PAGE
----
“Thoughts and ideas cannot be criminalised but when they are used to groom and entice aggression to where beliefs turn into bullets, then labels become of utmost importance.”
― Aysha Taryam
COMMENT | I want to make this very clear. The man killed in Bayan Lepas by police was a terrorist. He may have been mentally disturbed. He may have suffered from depression. This should not detract from the fact that he committed acts of murder and violence in furtherance of whatever radical agenda he discovered online. I get that some Malaysians take comfort in the possibility that he was mentally disturbed or depressed, but the reality is that "something dark this way comes".
You could refer to him as a “lone wolf” terrorist - the Rand Corporation refers to them as flaming bananas - but what we should not do is attempt to downplay his actions and normalise these sorts of acts because Southeast Asia has become the new theatre of operations for radical Islamic groups from the Middle East.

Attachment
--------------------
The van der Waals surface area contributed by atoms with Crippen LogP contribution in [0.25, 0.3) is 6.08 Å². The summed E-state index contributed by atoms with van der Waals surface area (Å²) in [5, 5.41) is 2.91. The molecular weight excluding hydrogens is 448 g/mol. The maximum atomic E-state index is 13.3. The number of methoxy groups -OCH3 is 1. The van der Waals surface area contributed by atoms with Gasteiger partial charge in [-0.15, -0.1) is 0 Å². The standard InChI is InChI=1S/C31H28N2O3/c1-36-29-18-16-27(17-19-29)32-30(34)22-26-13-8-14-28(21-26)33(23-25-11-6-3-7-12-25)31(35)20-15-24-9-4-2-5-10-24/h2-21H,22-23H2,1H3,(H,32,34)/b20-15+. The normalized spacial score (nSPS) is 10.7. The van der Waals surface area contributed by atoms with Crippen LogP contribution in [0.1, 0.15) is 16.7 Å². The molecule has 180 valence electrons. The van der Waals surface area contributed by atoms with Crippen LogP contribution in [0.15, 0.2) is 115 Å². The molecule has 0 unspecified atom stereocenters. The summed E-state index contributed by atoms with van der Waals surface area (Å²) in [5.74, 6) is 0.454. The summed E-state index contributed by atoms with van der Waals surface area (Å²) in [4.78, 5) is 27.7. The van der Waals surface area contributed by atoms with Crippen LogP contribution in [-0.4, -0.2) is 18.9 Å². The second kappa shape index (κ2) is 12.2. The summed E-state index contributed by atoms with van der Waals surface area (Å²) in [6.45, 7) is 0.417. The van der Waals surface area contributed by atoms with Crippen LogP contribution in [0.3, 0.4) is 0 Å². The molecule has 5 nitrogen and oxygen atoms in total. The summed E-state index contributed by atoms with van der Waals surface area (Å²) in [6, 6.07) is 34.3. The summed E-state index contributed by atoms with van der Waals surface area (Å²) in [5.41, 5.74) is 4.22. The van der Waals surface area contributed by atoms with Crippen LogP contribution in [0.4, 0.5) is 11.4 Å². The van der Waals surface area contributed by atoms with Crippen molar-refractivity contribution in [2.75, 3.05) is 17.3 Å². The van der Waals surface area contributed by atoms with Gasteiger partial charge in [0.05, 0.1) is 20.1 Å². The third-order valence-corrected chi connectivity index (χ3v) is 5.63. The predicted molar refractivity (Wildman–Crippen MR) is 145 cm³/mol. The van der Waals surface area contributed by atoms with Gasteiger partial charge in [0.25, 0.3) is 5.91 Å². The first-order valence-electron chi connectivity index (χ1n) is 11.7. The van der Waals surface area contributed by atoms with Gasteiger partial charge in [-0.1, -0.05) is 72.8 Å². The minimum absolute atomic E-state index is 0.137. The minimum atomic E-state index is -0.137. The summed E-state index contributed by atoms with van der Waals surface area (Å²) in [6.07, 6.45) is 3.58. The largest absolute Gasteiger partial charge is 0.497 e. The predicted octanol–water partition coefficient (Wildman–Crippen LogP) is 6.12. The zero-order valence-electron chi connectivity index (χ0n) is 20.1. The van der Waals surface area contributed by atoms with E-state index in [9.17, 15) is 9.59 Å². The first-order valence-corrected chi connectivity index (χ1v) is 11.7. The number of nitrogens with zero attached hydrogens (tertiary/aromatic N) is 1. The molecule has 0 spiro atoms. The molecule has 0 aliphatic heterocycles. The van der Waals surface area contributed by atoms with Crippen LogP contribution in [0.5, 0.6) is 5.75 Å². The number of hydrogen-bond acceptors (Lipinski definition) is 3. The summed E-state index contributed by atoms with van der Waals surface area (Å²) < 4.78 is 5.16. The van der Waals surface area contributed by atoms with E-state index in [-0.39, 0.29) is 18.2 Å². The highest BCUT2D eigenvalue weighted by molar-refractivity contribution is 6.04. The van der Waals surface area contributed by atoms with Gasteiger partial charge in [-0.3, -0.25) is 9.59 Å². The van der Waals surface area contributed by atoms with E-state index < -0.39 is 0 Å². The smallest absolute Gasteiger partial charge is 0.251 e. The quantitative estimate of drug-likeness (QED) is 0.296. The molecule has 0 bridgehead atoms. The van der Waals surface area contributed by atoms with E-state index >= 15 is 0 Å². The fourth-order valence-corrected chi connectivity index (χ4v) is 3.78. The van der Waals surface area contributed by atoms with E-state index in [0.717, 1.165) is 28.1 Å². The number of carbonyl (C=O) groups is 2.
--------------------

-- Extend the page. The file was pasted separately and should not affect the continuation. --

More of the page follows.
I have written about this extensively because I consider extremism - more than kleptocracy - as the existential threat facing this country. As usual, because of the racial and religious polemics of this country, we have become used to two disturbing narratives that cloud the issue.
The first narrative is to ignore or downplay the event in hopes of not creating an issue when it comes to religious extremism. This means that the state security apparatus and political operatives downplay the incident so as to not worry the rakyat. What we have here is an individual who was radicalised (for whatever reasons) by what he saw online and the powers-that-be attempt to reassure the public that all is copacetic when it comes to the racial and religious political terrain in this country.
The second narrative is the one promulgated by the likes of Puteri Umno...